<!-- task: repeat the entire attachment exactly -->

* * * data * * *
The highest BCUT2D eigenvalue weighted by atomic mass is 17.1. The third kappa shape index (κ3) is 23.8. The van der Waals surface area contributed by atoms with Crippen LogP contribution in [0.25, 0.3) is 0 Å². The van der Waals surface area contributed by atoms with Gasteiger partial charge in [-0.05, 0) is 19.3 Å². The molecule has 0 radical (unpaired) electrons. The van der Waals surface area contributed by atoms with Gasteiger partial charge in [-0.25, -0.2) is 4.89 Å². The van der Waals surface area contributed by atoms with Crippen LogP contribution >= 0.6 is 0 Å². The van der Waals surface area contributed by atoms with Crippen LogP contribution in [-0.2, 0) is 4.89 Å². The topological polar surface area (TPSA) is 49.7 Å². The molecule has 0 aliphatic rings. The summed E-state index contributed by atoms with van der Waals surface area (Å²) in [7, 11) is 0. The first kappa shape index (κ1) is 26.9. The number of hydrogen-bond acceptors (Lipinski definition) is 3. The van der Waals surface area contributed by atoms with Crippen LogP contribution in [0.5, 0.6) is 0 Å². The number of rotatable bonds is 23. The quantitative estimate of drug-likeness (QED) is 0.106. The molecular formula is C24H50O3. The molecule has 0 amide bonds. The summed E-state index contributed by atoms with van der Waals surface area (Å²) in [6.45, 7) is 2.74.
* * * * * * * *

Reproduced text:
The highest BCUT2D eigenvalue weighted by atomic mass is 17.1. The third kappa shape index (κ3) is 23.8. The van der Waals surface area contributed by atoms with Crippen LogP contribution in [0.25, 0.3) is 0 Å². The van der Waals surface area contributed by atoms with Gasteiger partial charge in [-0.05, 0) is 19.3 Å². The molecule has 0 radical (unpaired) electrons. The van der Waals surface area contributed by atoms with Gasteiger partial charge in [-0.25, -0.2) is 4.89 Å². The van der Waals surface area contributed by atoms with Crippen LogP contribution >= 0.6 is 0 Å². The van der Waals surface area contributed by atoms with Crippen LogP contribution in [-0.2, 0) is 4.89 Å². The topological polar surface area (TPSA) is 49.7 Å². The molecule has 0 aliphatic rings. The summed E-state index contributed by atoms with van der Waals surface area (Å²) in [7, 11) is 0. The first kappa shape index (κ1) is 26.9. The number of hydrogen-bond acceptors (Lipinski definition) is 3. The van der Waals surface area contributed by atoms with Crippen LogP contribution in [0.5, 0.6) is 0 Å². The number of rotatable bonds is 23. The quantitative estimate of drug-likeness (QED) is 0.106. The molecular formula is C24H50O3. The molecule has 0 amide bonds. The summed E-state index contributed by atoms with van der Waals surface area (Å²) in [6.45, 7) is 2.74.